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How does "and, also" + "now, already" compound to signify "even"? I don't understand how combining the notions of "and, also" + "now, already" can yield "even". Wiktionary:

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Short answer:

Etiam gets much of its meaning from et (i.e, as a conjunction and in other respects), but it also gets its emphatic (as well as temporal) meaning from iam. This is consistent with the Cambridge Dictionary definition of even which asserts that it is "used to emphasize a comparison".

Long answer:

Etiam is similar to et in its use as a conjunction as well as in having a somewhat overlapping meaning. Note that Lewis' An Elementary Latin Dictionary includes the meaning even in its definition for et:

et — I. adv., adding to a fact or thought, also, too, besides, moreover, likewise, as well, even...

In some cases, et has even been used by some authors in ways that could be interchangeable with etiam, as Gildersleeve notes:

Instead of etiam, et is occasional in PLAUTUS, in a change of person. CICERO uses it also after an adversative conjunction, as vērum et; also after nam and simul; more often when a pronoun follows, as et ille, et ipse. CAESAR never uses it so, SALLUST rarely, but it becomes common from Livy on. (Gildersleeve's Latin grammar, p. 302)

Although etiam is sometimes used in a temporal sense (when it means still, even now, etc.), its significance seems to also take on new meaning in its composition as et + iam more as a matter of emphasis rather than one of time. That is, it adds something new and at the same time emphasizes it, as if to say, "Now take note of this," or schematically, "A, B and now even C..."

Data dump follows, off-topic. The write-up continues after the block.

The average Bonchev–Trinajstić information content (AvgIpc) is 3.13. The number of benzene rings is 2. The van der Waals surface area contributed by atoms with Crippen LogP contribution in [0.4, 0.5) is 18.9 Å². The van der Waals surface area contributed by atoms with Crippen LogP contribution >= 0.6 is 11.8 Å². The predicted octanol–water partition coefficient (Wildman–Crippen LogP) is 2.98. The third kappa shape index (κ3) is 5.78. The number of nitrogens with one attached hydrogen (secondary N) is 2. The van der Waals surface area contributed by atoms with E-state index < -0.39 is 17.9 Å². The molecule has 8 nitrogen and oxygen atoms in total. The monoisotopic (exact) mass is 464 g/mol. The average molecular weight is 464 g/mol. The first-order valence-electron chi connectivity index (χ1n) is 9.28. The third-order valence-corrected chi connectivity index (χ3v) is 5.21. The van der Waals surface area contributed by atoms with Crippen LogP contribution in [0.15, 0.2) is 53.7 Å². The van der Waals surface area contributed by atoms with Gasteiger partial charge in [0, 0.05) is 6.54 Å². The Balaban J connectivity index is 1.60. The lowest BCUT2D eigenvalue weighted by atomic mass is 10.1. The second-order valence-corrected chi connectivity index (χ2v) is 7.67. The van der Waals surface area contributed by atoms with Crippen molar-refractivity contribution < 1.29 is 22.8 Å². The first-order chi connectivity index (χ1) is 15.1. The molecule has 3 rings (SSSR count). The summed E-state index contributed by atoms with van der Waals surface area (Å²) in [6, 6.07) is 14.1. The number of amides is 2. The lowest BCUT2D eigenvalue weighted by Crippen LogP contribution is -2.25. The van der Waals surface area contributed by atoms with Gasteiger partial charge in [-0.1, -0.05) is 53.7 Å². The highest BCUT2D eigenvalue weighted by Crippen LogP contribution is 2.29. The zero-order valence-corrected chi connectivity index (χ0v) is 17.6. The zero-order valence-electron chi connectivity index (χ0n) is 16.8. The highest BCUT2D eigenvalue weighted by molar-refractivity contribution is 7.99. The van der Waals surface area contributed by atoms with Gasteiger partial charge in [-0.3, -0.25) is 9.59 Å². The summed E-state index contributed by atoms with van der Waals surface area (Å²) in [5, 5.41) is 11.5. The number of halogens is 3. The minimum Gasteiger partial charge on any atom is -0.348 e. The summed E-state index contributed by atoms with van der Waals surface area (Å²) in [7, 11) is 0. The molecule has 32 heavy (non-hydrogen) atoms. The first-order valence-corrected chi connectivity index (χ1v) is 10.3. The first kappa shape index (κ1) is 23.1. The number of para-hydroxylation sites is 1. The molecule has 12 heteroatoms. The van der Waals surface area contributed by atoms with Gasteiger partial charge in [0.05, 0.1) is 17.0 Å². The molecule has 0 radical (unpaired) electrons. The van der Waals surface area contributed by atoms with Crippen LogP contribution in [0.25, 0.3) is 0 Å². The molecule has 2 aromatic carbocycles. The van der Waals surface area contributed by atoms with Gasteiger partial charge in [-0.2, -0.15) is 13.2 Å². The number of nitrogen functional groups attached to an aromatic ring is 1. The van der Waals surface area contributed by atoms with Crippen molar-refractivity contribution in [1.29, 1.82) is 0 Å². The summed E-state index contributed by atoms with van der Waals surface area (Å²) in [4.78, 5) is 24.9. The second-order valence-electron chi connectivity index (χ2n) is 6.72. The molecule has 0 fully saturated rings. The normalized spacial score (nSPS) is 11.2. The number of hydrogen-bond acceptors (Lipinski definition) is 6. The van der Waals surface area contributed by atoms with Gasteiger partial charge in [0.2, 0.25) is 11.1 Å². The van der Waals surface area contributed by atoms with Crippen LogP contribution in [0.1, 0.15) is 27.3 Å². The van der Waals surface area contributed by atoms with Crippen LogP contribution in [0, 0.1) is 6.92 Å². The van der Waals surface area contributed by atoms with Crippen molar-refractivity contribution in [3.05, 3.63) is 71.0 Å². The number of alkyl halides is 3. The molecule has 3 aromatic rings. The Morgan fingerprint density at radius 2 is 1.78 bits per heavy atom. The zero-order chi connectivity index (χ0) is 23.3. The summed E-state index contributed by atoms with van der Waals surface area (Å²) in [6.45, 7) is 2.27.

The emphatic force of etiam has been noted by a number of grammarians. For example, Lewis and Short:

To annex a more important idea, and even, nay, even...

Allen and Greenough's Latin Grammar:

Etiam (et iam; also, even) is stronger than quoque (also) and usually precedes the emphatic word, while quoque follows it.

Gildersleeve:

Etiam, even (now), yet, still, exaggerates (heightens), and generally precedes the word to which it belongs. (Gildersleeve's Latin grammar, p. 301)

A Grammar of the Latin Language (where, besides speaking of the emphatic role of etiam, it is also compared to et):

Etiam and quoque are in so far different in their meaning, that etiam, in the first place, has a wider extent than quoque, for it contains also the idea of our "even;" and, secondly, etiam adds a new circumstance, whereas quoque denotes the addition of a thing of a similar kind. Hence etiam is properly used to connect propositions. This difference seems to be correctly expressed in stating that etiam is "and farther," and quoque "and so, also." As in this manner quoque refers to a single word, It always follows that word; etiam, in similar cases, is usually placed before it, but when it connects propositions its place is arbitrary. Et, too, is sometimes used in the sense of "also," in classical prose; e.g., Curt., iii., 31, non errasti, mater, nam et hic Alexander est; Cic., de Legg., ii., 16, quod et nunc multis in fanis fit, for nunc quoque; in Verr., iv., 61, simul et verebar; and v., l, simul et de illo vulnere — multa dixit; and often non modo — sed et; e.g., Cic., in Verr., i., 1, non modo Romae, sed et apud exteras nationes; Nepos, Thrasyb., 1, non solum princeps, sed et solus bellum indixit. (See Bremi's remark on this passage, who states that sed et is not merely "but also," but always "but even." ) But passages of this kind are not very numerous, and not always certain, for the MSS. usually have etiam, so that this use of et in prose (for poets cannot be taken into account) must at least be very much limited, and it should not be used to that extent in which modern Latinists apply it. (Zumpt, et al, A Grammar of the Latin Language, pg. 253)

The foregoing is also interesting in that, when the author speaks of the meaning of etiam as "and farther", he seems to be trying to associate the idea of still with that of even. It's as if to say that the conjunction etiam takes us still farther to the point of emphasis.

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